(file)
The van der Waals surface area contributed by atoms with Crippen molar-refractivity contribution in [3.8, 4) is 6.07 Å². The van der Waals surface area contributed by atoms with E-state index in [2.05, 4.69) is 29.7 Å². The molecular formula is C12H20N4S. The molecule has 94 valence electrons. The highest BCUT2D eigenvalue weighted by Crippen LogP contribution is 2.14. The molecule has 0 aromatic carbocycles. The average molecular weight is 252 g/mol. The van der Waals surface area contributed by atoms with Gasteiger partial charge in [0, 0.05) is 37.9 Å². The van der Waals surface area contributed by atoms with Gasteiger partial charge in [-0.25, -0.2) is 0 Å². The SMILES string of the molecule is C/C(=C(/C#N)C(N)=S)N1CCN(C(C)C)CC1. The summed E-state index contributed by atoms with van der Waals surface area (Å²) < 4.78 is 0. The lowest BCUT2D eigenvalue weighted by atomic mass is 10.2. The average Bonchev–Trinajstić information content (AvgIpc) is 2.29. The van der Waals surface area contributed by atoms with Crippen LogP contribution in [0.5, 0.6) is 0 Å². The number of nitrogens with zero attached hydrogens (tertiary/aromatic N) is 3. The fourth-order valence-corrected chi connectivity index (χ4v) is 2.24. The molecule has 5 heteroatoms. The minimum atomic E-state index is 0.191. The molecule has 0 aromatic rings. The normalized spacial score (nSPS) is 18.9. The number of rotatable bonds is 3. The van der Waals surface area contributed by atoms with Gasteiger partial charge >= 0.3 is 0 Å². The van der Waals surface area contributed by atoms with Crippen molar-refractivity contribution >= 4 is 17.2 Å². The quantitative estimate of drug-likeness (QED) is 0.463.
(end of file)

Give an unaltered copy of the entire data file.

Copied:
The van der Waals surface area contributed by atoms with Crippen molar-refractivity contribution in [3.8, 4) is 6.07 Å². The van der Waals surface area contributed by atoms with E-state index in [2.05, 4.69) is 29.7 Å². The molecular formula is C12H20N4S. The molecule has 94 valence electrons. The highest BCUT2D eigenvalue weighted by Crippen LogP contribution is 2.14. The molecule has 0 aromatic carbocycles. The average molecular weight is 252 g/mol. The van der Waals surface area contributed by atoms with Gasteiger partial charge in [0, 0.05) is 37.9 Å². The van der Waals surface area contributed by atoms with Gasteiger partial charge in [-0.25, -0.2) is 0 Å². The SMILES string of the molecule is C/C(=C(/C#N)C(N)=S)N1CCN(C(C)C)CC1. The summed E-state index contributed by atoms with van der Waals surface area (Å²) < 4.78 is 0. The lowest BCUT2D eigenvalue weighted by atomic mass is 10.2. The average Bonchev–Trinajstić information content (AvgIpc) is 2.29. The van der Waals surface area contributed by atoms with Crippen LogP contribution in [0.5, 0.6) is 0 Å². The number of nitrogens with zero attached hydrogens (tertiary/aromatic N) is 3. The fourth-order valence-corrected chi connectivity index (χ4v) is 2.24. The molecule has 5 heteroatoms. The minimum atomic E-state index is 0.191. The molecule has 0 aromatic rings. The normalized spacial score (nSPS) is 18.9. The number of rotatable bonds is 3. The van der Waals surface area contributed by atoms with Gasteiger partial charge >= 0.3 is 0 Å². The van der Waals surface area contributed by atoms with Crippen molar-refractivity contribution >= 4 is 17.2 Å². The quantitative estimate of drug-likeness (QED) is 0.463.